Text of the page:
Even though no one buys iPods anymore, a famous person’s customized playlist remains one of our favorite ways to feel as though we’re getting a glimpse into the depths of their soul—or at least as though we can judge them on how good or bad their musical tastes are. We know that Bill Clinton and George W. Bush are boomers through and through, and that Barack Obama’s summer playlists are full of soul. And as of this week, we know that Michelle Obama (and/or a focus group commissioned by her staff) likes her female empowerment to be both old-school and totally hip. In honor of International Day of the Girl, the first lady has dropped an eclectic Spotify playlist:
What to make of this potpourri of inspirational jams? For one thing, it’s overwhelmingly black, not unlike her husband’s recent playlists. And secondly, it’s equal parts on point and incredibly bizarre. It opens, unsurprisingly, with a track from one of her famous friends, “Run the World (Girls)” by Beyoncé. (Neither this, nor the uber-repetitive Destiny’s Child hit “Survivor,” which shows up later, are the Queen B’s best girl-power anthems by any stretch of the imagination—whither “Flawless,” or “Independent Women”?—but such crowd-pleasing choices are understandable.) Obligatory female icons like Mary J. Blige and Diana Ross make appearances, though with less conspicuous song choices. And the playlist concludes with Aretha Franklin’s “Respect,” because, duh. (Ditto re: “Doo Wop (That Thing).”)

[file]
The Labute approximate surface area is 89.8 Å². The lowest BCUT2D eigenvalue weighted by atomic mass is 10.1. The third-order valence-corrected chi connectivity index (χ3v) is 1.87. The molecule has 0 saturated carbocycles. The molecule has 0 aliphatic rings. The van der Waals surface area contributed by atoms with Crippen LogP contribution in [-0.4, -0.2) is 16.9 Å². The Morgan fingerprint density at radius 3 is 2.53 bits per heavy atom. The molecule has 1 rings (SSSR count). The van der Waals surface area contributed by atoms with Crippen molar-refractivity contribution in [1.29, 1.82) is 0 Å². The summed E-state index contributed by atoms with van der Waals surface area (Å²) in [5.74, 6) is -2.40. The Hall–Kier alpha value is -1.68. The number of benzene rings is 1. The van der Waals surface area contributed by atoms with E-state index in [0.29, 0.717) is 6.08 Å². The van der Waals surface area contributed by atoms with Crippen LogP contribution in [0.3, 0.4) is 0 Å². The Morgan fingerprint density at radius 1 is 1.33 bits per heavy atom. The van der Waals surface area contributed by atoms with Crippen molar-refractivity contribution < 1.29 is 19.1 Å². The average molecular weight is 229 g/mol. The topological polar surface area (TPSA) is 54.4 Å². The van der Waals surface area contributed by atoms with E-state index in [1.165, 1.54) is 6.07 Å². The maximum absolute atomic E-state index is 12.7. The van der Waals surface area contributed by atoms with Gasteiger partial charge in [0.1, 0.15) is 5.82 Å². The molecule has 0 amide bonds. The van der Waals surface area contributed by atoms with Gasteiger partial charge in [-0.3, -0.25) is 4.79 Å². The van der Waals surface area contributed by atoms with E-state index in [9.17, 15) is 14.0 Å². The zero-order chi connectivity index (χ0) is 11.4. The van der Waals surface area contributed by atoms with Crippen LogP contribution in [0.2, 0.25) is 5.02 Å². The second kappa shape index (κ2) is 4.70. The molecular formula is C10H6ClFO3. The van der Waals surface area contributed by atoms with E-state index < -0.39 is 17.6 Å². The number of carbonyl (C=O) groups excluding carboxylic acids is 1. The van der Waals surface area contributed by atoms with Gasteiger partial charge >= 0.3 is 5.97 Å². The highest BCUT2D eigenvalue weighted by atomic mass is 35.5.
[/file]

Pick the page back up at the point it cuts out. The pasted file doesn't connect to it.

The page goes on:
But the playlist occasionally veers into some delightfully surprising and baffling territory. The Fergie-led party track “A Little Party Never Killed Nobody (All We Got)” (from The Great Gatsby) and the Jessie J.-Ariana Grande-Nicki Minaj collaboration “Bang Bang” will make you wonder which 22-year-old intern Obama and her team consulted while making this playlist. (Or maybe Sasha and Malia had a say?) The appearance of “No Scrubs,” with its lyrics disparaging men “hanging out the passenger’s side of [their] best friend’s ride, trying to holler at me,” feels particularly relevant at a time when catcallers are rightfully being put on blast in the media. And it’s not just an all-female affair, either: Nico and Vinz (the duo most famous for their summertime hit “Am I Wrong?”) sing a song non-gender-specific in its appeal and message of empowerment.
If the playlist has a theme, it concerns unequivocal yearning and aspiration, with songs that speak to the hope that Barack campaigned so successfully on nearly eight years ago. As if to cover as many bases as possible, Obama features no less than three Broadway tunes, all of them “I Want” songs in the classic musical theater tradition, from Dreamgirls, Wicked, and hip-hop-laden Hamilton. Each protagonist in those respective songs makes known their determination to break free from societal expectations and live their dreams—a message that every girl and woman can certainly relate to and take to heart.